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Caleb Bomske is a Christian naturalist currently pursuing a PhD in Wildlife Ecology at Kansas State University. Caleb grew up on Vancouver Island, off the coast of British Columbia, Canada, where he became passionate about nature, especially snakes, frogs, and other herps. Caleb's mother tailored his homeschool curriculum to encourage his interests and, in 2011, Caleb moved to Florida to begin college at Pensacola Christian College. He graduated with a BSc in Biology in 2015 and immediately started an MSc through the University of Nebraska at Kearney.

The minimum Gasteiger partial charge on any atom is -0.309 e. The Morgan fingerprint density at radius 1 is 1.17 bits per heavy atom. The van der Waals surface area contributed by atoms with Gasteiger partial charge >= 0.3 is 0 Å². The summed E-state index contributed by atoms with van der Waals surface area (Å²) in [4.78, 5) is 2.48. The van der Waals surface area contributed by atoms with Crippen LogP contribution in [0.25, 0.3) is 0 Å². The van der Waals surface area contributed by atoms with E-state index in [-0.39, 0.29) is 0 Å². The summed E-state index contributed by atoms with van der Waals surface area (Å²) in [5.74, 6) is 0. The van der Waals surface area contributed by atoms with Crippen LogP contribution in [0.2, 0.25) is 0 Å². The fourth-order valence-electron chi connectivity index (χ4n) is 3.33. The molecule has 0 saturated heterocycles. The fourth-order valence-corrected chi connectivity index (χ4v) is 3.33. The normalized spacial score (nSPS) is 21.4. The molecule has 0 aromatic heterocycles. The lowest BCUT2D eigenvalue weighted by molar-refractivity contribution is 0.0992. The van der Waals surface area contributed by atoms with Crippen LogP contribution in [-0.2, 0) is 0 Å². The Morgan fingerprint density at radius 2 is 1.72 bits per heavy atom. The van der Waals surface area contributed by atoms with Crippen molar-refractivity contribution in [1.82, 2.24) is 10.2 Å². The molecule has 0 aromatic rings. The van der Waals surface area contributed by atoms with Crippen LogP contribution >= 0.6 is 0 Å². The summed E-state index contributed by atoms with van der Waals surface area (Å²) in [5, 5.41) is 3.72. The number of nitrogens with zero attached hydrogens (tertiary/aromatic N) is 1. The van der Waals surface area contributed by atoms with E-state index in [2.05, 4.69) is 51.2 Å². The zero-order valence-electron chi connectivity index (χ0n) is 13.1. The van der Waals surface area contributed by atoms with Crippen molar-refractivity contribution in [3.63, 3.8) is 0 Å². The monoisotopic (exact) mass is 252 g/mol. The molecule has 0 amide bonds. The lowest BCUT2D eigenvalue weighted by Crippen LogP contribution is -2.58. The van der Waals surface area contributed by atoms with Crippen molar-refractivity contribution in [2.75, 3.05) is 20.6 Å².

Caleb's research has primarily been in wetlands ecology. He was an intern at the University of Notre Dame in Indiana during the summer of 2014, where he studied environmental DNA and agricultural stream ecology (see Reisinger et al. 2016, Christopher et al. 2021). Between 2015 and 2017, Caleb studied the relationship between herptile diversity and wetland plant communities (Bomske & Bickford 2018). At that time, Caleb taught botany at Pensacola Christian College and became a reputable source for southeastern US plant identification (see Greller et al. 2019 and De Jong 2020). Caleb's current work focusses on muskrat demographics in Kansas (Bomske & Ahlers 2021) but he is also active in rubber boa population studies in the western states (Hoyer et al. 2020).

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